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Ozone has a philosophy that releases are very important and release managers play a key role.

All developers of Ozone are welcome to be release managers of Ozone.



Being a release manager of Ozone seems easy if you think of it as a set of steps described  in Ozone Release Guideline.

Generally, life is more complicated, and a guide to Release management is often useful to deal with the unwritten code of release management.


Role of a Release Manager


We choose you for a very important reason. To be the lone voice of reason and put your personal stamp of quality on the release.

We will depend on you to tell us that tests are broken, the tree is degenerating in quality and finally, to shut down all check-ins.  

In short, anything that goes wrong; is your problem, or the buck stops with you.

Most developers are focused on the individual parts of the system, they are not going to look at how long the review queues are,

how many other tests are broken, or if the latest commit has again killed the Apache Spark.2.7 support in Ozone.


You will be the eyes and the screaming voice that guides the release.


What we expect you to do


  • Set a date for the release -- Communicate that at the start of the Release Cycle.
  • Make a list of features that we are going to ship in the release
  • Kick out all sub-projects without mercy, if you think there is the slightest doubt they will not make the release train.
  • If the trunk becomes unstable, tests fail, smoke tests do not pass -- raise hell.
  • Stop CHECK-INS -- Do that without mercy -- so people are forced to fix issues in the tree. When in doubt -- re-read http://bofh.bjash.com/
  • Run smoke tests in the background when you watch a movie, and raise more hell.
  • Watch all changes to protobuf files, if you think it is going to kill upgrades -- object, or object anyway and let the developer prove to you that nothing is being broken.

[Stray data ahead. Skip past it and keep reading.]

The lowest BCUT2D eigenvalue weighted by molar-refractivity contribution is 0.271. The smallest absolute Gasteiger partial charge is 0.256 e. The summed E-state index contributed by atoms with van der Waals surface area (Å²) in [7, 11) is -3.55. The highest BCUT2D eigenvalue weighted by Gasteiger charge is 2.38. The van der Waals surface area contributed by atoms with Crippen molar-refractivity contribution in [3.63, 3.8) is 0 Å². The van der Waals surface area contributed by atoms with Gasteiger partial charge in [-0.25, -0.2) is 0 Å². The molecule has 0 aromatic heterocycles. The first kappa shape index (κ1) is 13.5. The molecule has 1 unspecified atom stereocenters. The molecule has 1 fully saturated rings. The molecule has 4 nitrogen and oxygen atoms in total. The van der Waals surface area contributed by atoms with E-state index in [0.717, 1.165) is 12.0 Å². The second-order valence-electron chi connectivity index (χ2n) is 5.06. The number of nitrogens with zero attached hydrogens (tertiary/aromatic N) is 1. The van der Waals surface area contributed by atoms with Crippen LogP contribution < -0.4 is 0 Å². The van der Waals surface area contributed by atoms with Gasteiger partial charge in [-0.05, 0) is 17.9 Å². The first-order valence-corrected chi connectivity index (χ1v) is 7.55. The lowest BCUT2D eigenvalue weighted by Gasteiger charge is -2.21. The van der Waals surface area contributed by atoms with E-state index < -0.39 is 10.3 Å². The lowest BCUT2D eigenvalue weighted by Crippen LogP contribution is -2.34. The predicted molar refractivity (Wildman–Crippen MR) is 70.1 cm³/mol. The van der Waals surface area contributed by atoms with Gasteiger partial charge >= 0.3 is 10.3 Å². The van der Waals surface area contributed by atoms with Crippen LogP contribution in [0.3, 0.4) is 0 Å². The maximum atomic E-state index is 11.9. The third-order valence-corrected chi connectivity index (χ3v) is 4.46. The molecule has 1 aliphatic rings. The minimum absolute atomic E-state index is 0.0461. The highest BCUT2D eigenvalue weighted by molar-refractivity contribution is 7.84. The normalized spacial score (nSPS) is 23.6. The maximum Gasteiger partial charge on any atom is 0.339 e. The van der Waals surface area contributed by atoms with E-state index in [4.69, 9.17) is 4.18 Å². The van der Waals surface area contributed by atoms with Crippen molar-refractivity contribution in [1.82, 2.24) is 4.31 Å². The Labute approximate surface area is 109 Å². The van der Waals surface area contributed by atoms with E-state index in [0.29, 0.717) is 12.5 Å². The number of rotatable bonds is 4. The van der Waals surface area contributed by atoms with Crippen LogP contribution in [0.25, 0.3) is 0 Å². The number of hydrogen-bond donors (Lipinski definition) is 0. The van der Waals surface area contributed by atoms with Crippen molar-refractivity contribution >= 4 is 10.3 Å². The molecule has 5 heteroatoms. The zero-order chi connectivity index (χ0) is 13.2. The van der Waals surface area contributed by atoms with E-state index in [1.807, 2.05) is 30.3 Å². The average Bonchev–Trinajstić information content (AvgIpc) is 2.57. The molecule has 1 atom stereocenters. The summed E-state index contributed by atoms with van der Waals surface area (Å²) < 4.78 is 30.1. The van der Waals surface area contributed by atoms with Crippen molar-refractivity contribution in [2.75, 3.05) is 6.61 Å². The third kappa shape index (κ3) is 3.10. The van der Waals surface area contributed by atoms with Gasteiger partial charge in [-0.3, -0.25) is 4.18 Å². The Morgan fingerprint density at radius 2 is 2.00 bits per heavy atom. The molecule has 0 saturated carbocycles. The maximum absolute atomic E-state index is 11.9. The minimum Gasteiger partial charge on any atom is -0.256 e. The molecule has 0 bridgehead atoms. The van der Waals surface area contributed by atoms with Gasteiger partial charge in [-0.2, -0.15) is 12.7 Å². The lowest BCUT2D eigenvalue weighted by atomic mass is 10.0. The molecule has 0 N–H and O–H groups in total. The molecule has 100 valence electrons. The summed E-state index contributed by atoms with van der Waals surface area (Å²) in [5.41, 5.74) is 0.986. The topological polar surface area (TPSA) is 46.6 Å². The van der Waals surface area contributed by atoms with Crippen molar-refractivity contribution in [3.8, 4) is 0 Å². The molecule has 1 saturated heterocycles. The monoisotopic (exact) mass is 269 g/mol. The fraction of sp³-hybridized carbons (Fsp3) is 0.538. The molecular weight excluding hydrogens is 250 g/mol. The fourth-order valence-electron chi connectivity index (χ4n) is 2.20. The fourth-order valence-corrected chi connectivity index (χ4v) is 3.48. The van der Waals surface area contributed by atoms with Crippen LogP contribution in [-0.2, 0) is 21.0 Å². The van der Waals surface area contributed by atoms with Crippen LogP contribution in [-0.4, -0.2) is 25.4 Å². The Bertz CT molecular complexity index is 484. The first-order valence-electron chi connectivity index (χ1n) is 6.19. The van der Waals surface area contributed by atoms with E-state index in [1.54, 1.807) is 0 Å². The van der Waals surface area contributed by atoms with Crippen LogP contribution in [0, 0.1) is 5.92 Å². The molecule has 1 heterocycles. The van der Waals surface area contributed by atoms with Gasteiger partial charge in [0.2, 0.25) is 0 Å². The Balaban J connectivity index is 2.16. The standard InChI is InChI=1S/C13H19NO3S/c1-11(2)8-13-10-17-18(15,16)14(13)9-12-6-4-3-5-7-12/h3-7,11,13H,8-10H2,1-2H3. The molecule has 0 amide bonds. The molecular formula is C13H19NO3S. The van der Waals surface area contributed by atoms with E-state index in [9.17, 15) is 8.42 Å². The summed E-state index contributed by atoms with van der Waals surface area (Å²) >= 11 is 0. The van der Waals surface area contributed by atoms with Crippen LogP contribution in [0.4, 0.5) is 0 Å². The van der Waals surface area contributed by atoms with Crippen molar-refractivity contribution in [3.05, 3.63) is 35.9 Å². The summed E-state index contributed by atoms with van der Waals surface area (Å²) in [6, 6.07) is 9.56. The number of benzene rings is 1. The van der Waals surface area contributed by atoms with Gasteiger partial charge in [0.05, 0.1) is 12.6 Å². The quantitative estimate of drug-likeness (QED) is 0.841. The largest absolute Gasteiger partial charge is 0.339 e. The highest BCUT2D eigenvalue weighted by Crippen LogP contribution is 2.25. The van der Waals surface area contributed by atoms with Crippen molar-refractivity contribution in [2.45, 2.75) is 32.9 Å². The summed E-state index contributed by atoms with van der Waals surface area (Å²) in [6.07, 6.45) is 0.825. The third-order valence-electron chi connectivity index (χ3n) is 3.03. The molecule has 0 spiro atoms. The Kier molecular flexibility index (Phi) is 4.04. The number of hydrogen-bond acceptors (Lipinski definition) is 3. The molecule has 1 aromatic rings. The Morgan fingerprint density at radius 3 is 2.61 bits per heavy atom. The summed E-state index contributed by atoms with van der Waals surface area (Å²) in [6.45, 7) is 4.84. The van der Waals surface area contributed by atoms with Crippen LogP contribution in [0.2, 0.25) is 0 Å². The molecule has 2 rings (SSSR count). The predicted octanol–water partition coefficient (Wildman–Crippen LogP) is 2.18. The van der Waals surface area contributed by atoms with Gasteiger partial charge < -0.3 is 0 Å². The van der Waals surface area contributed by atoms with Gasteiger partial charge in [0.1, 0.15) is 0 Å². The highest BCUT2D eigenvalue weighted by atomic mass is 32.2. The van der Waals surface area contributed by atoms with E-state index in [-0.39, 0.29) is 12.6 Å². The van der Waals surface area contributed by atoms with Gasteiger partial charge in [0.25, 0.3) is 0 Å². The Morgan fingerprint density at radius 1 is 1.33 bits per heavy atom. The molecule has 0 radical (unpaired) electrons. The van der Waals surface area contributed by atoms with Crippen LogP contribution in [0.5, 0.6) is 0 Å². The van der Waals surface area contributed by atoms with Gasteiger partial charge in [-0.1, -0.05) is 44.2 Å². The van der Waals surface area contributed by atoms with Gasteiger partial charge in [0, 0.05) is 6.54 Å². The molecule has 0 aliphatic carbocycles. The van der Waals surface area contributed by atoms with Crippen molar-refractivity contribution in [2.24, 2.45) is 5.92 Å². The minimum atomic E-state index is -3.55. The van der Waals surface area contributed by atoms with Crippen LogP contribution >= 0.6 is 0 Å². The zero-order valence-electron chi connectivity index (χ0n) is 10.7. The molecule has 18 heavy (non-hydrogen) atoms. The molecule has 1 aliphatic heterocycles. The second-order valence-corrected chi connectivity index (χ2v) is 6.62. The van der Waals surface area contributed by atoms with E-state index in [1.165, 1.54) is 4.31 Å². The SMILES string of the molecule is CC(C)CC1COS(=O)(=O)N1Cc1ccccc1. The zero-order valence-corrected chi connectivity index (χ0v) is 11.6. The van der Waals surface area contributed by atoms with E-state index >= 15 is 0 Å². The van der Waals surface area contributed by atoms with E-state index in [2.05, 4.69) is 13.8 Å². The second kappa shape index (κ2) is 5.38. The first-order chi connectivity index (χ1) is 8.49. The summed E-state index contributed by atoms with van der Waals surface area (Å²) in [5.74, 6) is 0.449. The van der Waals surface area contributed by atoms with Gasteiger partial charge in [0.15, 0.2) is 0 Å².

• Cut the branch early that you can stabilize it for the release.
  • Cut the branch late that we don’t get into the rebase and backport hell.
  • Listen to concerns from all developers, Listen, be sympathetic, and ignore most advice; since most of the asks will only delay the release.
  • Make sure that No is the default answer to any request from anybody.
  • You will slip, move the release date -- maybe once, maybe twice. After that release date becomes a Joke. Don’t fall into that trap. See earlier advice, kick people out. They are NOT your friends, A release manager has no friends.
  • Ignore Architecture Astronauts. All developers have pet projects they love, convince them the next release is the ideal vehicle for them. Just NOT this release.
  • Write a post-mortem after release, what went wrong, what went right etc. So others can reflect and learn from you.


List of Release Managers - Past, Present and Future


  • 0.2.1 - Release Manager - Marton Elek
  • 0.3.0 - Release Manager - Marton Elek
  • 0.4.0 - Release Manager - Ajay Kumar
  • 0.4.1 - Release Manager - Nanda Kumar
  • 0.5.0 - Release Manager - Hanisha Koneru
  • 0.6.0 - Release Manager - Open, you are  welcome to be a release manager.
  • 0.7.0 - Release Manager - Open, you are  welcome to be a release manager.
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